Good governance and organisational development is about creating institutions that last, establishing a culture of openness and trust and, above all, bringing about change that can be sustained in the long term.
In developing countries, governance may mean ensuring that resources are being used for the right purposes. Taking steps to increase probity can help eradicate corruption, eliminate bad practices – and, of course, reduce waste. In Bangladesh, our multi-methodological approach to examining fiduciary risk in the health sector combined quantitative research with focus groups and discussions with key informants. This gave us the opportunity to root out examples of bad practice, but also to celebrate and share what was good.
Establishing independent oversight can mean bringing about cultural change. The idea that healthcare quality should be independently monitored is well-established in developed countries, but less so in developing countries. Gaining buy-in to and support for the creation of an independent body can be challenging, and illustrates one of the underpinning principles of our ethos – that theoretical solutions, no matter how well they work on paper, are only useful if they are politically viable. A deep understanding of the environment and culture is essential to achieving lasting change.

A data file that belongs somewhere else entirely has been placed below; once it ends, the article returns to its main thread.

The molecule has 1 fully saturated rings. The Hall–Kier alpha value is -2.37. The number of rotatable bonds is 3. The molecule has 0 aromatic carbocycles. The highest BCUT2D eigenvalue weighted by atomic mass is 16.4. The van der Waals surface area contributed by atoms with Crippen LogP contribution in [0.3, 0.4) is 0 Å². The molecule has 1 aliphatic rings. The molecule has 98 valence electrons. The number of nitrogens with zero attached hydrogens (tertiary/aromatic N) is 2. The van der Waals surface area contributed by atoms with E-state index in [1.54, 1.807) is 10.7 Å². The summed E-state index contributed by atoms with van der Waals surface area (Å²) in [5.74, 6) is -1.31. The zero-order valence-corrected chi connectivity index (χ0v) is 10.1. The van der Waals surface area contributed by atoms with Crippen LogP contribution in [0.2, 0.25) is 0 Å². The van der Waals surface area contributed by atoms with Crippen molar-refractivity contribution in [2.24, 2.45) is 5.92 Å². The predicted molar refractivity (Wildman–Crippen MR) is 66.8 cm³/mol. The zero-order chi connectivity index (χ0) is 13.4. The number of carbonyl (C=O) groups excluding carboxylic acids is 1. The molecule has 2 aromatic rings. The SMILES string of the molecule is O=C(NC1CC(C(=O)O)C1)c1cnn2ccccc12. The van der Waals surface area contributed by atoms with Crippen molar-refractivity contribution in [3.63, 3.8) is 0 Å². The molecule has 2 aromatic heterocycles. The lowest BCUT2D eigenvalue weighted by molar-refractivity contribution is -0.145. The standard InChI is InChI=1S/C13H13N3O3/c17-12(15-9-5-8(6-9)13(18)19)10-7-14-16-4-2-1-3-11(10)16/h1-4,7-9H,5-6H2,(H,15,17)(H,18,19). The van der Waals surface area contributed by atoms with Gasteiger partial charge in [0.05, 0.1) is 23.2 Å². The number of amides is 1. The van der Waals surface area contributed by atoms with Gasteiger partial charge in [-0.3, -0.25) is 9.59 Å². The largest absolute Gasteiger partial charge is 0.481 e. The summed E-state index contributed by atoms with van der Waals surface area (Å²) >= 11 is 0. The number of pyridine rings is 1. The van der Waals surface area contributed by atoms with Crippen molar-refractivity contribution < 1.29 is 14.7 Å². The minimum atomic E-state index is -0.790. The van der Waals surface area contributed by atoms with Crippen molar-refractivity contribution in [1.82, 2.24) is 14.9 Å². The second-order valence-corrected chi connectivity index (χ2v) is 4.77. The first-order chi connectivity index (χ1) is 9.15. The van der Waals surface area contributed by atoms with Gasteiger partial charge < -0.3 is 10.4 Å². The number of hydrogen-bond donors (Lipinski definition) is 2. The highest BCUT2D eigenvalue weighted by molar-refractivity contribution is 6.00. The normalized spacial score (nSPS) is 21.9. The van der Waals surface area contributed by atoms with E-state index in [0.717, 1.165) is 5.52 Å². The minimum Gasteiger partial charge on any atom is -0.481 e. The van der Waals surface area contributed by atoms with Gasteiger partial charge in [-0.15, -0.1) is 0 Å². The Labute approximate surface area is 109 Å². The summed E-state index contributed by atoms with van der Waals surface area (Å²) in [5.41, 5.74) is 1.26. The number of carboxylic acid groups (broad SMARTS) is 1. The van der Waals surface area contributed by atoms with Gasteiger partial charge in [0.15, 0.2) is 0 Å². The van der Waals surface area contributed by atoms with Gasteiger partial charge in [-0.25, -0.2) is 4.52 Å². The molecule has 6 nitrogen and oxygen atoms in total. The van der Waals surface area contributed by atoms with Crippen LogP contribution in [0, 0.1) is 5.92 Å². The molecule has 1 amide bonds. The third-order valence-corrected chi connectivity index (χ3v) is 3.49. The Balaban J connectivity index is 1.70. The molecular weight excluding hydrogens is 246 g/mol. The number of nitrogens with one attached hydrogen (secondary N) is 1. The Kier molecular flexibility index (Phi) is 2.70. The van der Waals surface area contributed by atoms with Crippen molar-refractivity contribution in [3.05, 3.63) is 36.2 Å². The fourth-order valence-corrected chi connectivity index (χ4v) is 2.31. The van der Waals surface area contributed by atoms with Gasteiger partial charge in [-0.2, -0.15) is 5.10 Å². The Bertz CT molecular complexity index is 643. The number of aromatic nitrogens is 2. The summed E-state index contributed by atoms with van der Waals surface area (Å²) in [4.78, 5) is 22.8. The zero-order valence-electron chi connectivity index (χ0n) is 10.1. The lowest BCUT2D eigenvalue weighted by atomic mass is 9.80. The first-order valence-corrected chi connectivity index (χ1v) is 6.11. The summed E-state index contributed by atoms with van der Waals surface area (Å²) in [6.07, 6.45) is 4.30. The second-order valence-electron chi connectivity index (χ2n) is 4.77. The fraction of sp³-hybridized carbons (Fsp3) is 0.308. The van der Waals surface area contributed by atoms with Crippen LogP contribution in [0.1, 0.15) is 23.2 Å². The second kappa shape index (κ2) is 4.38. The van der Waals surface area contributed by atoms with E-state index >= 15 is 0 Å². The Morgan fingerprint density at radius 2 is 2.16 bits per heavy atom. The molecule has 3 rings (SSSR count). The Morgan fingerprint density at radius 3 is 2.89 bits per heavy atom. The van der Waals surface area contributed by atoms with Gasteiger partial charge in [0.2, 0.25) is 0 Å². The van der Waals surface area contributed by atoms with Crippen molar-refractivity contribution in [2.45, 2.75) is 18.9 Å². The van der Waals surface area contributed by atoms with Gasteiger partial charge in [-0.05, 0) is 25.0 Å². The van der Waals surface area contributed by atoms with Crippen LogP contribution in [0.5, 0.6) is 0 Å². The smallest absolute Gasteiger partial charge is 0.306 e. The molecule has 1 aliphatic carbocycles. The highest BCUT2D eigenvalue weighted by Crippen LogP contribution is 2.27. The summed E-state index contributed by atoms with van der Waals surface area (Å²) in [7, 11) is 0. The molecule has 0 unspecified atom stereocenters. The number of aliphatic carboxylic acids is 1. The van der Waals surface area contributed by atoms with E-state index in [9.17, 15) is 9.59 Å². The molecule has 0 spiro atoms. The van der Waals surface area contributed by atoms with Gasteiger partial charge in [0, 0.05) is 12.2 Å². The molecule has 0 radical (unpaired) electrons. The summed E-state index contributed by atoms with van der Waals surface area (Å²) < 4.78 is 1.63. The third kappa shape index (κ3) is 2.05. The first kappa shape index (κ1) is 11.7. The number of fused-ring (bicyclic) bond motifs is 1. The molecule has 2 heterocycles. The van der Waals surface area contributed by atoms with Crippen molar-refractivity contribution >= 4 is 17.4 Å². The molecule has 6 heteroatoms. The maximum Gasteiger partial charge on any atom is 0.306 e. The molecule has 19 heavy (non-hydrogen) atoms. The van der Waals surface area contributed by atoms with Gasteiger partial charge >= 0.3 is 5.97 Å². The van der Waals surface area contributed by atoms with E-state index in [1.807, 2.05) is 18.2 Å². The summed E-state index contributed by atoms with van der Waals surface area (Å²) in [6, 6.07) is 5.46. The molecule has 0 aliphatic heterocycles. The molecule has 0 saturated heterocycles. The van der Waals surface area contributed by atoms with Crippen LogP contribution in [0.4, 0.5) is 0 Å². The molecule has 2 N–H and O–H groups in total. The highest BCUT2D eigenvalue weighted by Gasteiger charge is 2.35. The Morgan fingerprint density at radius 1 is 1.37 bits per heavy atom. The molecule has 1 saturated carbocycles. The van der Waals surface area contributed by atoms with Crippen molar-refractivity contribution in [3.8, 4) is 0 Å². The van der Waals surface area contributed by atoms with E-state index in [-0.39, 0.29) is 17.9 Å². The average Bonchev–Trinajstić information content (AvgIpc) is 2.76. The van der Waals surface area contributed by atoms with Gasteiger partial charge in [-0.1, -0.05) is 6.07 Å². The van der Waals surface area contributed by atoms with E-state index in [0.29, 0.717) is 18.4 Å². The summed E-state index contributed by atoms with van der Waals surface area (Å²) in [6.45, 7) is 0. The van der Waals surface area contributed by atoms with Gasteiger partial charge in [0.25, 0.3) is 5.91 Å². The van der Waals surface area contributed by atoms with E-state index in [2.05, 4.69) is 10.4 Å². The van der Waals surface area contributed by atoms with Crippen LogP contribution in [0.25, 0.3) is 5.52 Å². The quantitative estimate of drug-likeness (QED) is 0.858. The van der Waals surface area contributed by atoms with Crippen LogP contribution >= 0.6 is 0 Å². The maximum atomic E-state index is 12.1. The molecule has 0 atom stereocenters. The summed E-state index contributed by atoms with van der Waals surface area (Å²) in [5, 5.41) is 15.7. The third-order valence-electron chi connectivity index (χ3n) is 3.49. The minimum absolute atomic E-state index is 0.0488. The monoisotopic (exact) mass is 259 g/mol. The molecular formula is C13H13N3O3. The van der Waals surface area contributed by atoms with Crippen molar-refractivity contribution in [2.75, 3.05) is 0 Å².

Effective organisational development means building capacity and encouraging ownership of change. Capacity-building isn’t just about training; but training is an important part of developing organisations’ own ability to change the way they work. Without ownership, though, there is a risk that knowledge and skills will not be embedded within the organisation. An effective alternative is to transfer responsibility for training to local institutions – and individuals – over time.
Client: Government of South Sudan
Completion Date: May 2012
Client: Government of Romania
Completion Date: February 2012
Client: World Health Organisation(WHO)
Completion Date: October 2011
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